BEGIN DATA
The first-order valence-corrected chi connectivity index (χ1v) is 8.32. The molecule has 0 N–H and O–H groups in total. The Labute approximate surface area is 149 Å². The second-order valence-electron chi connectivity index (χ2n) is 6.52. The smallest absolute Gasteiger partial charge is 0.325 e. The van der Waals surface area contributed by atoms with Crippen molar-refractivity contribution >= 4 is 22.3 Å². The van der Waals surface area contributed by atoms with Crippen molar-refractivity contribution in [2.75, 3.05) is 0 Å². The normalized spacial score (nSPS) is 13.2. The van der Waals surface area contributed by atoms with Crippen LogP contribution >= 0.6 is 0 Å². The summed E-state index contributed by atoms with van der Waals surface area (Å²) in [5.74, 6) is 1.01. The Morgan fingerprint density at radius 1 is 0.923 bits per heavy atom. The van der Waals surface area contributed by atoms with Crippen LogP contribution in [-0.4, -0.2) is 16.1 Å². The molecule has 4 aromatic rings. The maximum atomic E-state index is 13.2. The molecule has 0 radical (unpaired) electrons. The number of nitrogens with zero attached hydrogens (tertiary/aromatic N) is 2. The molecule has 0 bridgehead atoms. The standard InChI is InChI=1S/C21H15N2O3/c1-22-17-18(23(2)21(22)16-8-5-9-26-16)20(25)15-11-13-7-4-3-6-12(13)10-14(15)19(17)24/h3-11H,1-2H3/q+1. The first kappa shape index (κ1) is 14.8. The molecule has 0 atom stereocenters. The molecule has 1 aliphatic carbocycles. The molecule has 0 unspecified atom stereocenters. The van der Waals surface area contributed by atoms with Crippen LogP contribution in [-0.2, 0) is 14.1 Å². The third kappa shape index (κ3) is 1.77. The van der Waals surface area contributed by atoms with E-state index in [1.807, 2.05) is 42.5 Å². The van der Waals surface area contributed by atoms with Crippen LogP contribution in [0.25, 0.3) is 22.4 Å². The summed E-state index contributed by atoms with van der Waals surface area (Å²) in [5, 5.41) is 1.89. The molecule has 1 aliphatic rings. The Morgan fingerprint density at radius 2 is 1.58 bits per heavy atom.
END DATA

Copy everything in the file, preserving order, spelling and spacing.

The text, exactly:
The first-order valence-corrected chi connectivity index (χ1v) is 8.32. The molecule has 0 N–H and O–H groups in total. The Labute approximate surface area is 149 Å². The second-order valence-electron chi connectivity index (χ2n) is 6.52. The smallest absolute Gasteiger partial charge is 0.325 e. The van der Waals surface area contributed by atoms with Crippen molar-refractivity contribution >= 4 is 22.3 Å². The van der Waals surface area contributed by atoms with Crippen molar-refractivity contribution in [2.75, 3.05) is 0 Å². The normalized spacial score (nSPS) is 13.2. The van der Waals surface area contributed by atoms with Crippen LogP contribution >= 0.6 is 0 Å². The summed E-state index contributed by atoms with van der Waals surface area (Å²) in [5.74, 6) is 1.01. The Morgan fingerprint density at radius 1 is 0.923 bits per heavy atom. The van der Waals surface area contributed by atoms with Crippen LogP contribution in [-0.4, -0.2) is 16.1 Å². The molecule has 4 aromatic rings. The maximum atomic E-state index is 13.2. The molecule has 0 radical (unpaired) electrons. The number of nitrogens with zero attached hydrogens (tertiary/aromatic N) is 2. The molecule has 0 bridgehead atoms. The standard InChI is InChI=1S/C21H15N2O3/c1-22-17-18(23(2)21(22)16-8-5-9-26-16)20(25)15-11-13-7-4-3-6-12(13)10-14(15)19(17)24/h3-11H,1-2H3/q+1. The first kappa shape index (κ1) is 14.8. The molecule has 0 atom stereocenters. The molecule has 1 aliphatic carbocycles. The molecule has 0 unspecified atom stereocenters. The van der Waals surface area contributed by atoms with Crippen LogP contribution in [-0.2, 0) is 14.1 Å². The third kappa shape index (κ3) is 1.77. The van der Waals surface area contributed by atoms with E-state index in [1.807, 2.05) is 42.5 Å². The van der Waals surface area contributed by atoms with Crippen LogP contribution in [0.25, 0.3) is 22.4 Å². The summed E-state index contributed by atoms with van der Waals surface area (Å²) in [5, 5.41) is 1.89. The molecule has 1 aliphatic rings. The Morgan fingerprint density at radius 2 is 1.58 bits per heavy atom.